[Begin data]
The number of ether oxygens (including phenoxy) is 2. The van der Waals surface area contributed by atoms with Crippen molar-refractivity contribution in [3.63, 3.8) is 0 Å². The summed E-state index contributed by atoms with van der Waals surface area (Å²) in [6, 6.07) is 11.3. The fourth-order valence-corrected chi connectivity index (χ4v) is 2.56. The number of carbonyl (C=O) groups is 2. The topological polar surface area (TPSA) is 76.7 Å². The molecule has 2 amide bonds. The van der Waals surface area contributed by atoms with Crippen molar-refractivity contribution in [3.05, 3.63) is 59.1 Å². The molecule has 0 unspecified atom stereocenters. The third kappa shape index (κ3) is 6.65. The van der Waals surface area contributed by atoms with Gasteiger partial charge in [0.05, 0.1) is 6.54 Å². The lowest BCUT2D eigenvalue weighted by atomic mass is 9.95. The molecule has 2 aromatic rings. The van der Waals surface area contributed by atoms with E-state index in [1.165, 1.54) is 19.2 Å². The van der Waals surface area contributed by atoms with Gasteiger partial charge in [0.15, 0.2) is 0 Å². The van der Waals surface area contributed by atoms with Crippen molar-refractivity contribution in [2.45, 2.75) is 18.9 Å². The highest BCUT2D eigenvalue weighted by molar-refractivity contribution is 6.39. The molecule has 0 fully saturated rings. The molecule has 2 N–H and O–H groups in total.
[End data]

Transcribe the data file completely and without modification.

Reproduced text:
The number of ether oxygens (including phenoxy) is 2. The van der Waals surface area contributed by atoms with Crippen molar-refractivity contribution in [3.63, 3.8) is 0 Å². The summed E-state index contributed by atoms with van der Waals surface area (Å²) in [6, 6.07) is 11.3. The fourth-order valence-corrected chi connectivity index (χ4v) is 2.56. The number of carbonyl (C=O) groups is 2. The topological polar surface area (TPSA) is 76.7 Å². The molecule has 2 amide bonds. The van der Waals surface area contributed by atoms with Crippen molar-refractivity contribution in [3.05, 3.63) is 59.1 Å². The molecule has 0 unspecified atom stereocenters. The third kappa shape index (κ3) is 6.65. The van der Waals surface area contributed by atoms with Gasteiger partial charge in [0.05, 0.1) is 6.54 Å². The lowest BCUT2D eigenvalue weighted by atomic mass is 9.95. The molecule has 2 aromatic rings. The van der Waals surface area contributed by atoms with E-state index in [1.165, 1.54) is 19.2 Å². The van der Waals surface area contributed by atoms with Gasteiger partial charge in [0.15, 0.2) is 0 Å². The van der Waals surface area contributed by atoms with Crippen molar-refractivity contribution in [2.45, 2.75) is 18.9 Å². The highest BCUT2D eigenvalue weighted by molar-refractivity contribution is 6.39. The molecule has 0 fully saturated rings. The molecule has 2 N–H and O–H groups in total.